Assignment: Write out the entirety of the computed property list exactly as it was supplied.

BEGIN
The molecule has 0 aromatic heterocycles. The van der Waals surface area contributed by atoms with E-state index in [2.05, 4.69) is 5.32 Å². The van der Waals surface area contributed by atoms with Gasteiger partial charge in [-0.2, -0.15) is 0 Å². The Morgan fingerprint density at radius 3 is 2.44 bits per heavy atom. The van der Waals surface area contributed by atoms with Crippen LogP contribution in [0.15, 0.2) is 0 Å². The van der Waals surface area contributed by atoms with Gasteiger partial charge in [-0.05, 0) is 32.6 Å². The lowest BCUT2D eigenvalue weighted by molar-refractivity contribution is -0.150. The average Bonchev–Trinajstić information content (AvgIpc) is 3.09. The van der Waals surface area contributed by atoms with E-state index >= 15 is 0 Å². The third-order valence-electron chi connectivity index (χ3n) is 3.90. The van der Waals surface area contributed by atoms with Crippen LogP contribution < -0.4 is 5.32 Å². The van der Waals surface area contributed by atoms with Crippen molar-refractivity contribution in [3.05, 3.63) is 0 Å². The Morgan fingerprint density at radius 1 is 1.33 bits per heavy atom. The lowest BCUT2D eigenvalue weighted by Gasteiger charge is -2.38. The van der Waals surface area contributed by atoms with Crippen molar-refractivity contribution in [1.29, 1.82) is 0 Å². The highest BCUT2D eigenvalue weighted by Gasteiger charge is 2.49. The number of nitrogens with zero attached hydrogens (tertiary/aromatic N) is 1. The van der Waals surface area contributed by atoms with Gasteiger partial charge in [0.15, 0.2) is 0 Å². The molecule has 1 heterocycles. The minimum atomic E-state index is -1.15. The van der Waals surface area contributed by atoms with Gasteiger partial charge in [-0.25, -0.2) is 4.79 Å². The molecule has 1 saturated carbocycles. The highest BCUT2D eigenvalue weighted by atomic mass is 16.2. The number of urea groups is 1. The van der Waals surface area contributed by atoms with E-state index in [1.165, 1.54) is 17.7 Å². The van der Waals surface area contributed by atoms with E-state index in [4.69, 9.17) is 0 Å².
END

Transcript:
The molecule has 0 aromatic heterocycles. The van der Waals surface area contributed by atoms with E-state index in [2.05, 4.69) is 5.32 Å². The van der Waals surface area contributed by atoms with Gasteiger partial charge in [-0.2, -0.15) is 0 Å². The Morgan fingerprint density at radius 3 is 2.44 bits per heavy atom. The van der Waals surface area contributed by atoms with Crippen LogP contribution in [0.15, 0.2) is 0 Å². The van der Waals surface area contributed by atoms with Gasteiger partial charge in [-0.05, 0) is 32.6 Å². The lowest BCUT2D eigenvalue weighted by molar-refractivity contribution is -0.150. The average Bonchev–Trinajstić information content (AvgIpc) is 3.09. The van der Waals surface area contributed by atoms with E-state index >= 15 is 0 Å². The third-order valence-electron chi connectivity index (χ3n) is 3.90. The van der Waals surface area contributed by atoms with Crippen LogP contribution < -0.4 is 5.32 Å². The van der Waals surface area contributed by atoms with Crippen molar-refractivity contribution in [3.05, 3.63) is 0 Å². The Morgan fingerprint density at radius 1 is 1.33 bits per heavy atom. The lowest BCUT2D eigenvalue weighted by Gasteiger charge is -2.38. The van der Waals surface area contributed by atoms with Crippen molar-refractivity contribution in [1.29, 1.82) is 0 Å². The highest BCUT2D eigenvalue weighted by Gasteiger charge is 2.49. The number of nitrogens with zero attached hydrogens (tertiary/aromatic N) is 1. The van der Waals surface area contributed by atoms with Gasteiger partial charge in [0.15, 0.2) is 0 Å². The molecule has 1 heterocycles. The minimum atomic E-state index is -1.15. The van der Waals surface area contributed by atoms with Gasteiger partial charge in [-0.25, -0.2) is 4.79 Å². The molecule has 1 saturated carbocycles. The highest BCUT2D eigenvalue weighted by atomic mass is 16.2. The number of urea groups is 1. The van der Waals surface area contributed by atoms with E-state index in [1.165, 1.54) is 17.7 Å². The van der Waals surface area contributed by atoms with E-state index in [4.69, 9.17) is 0 Å².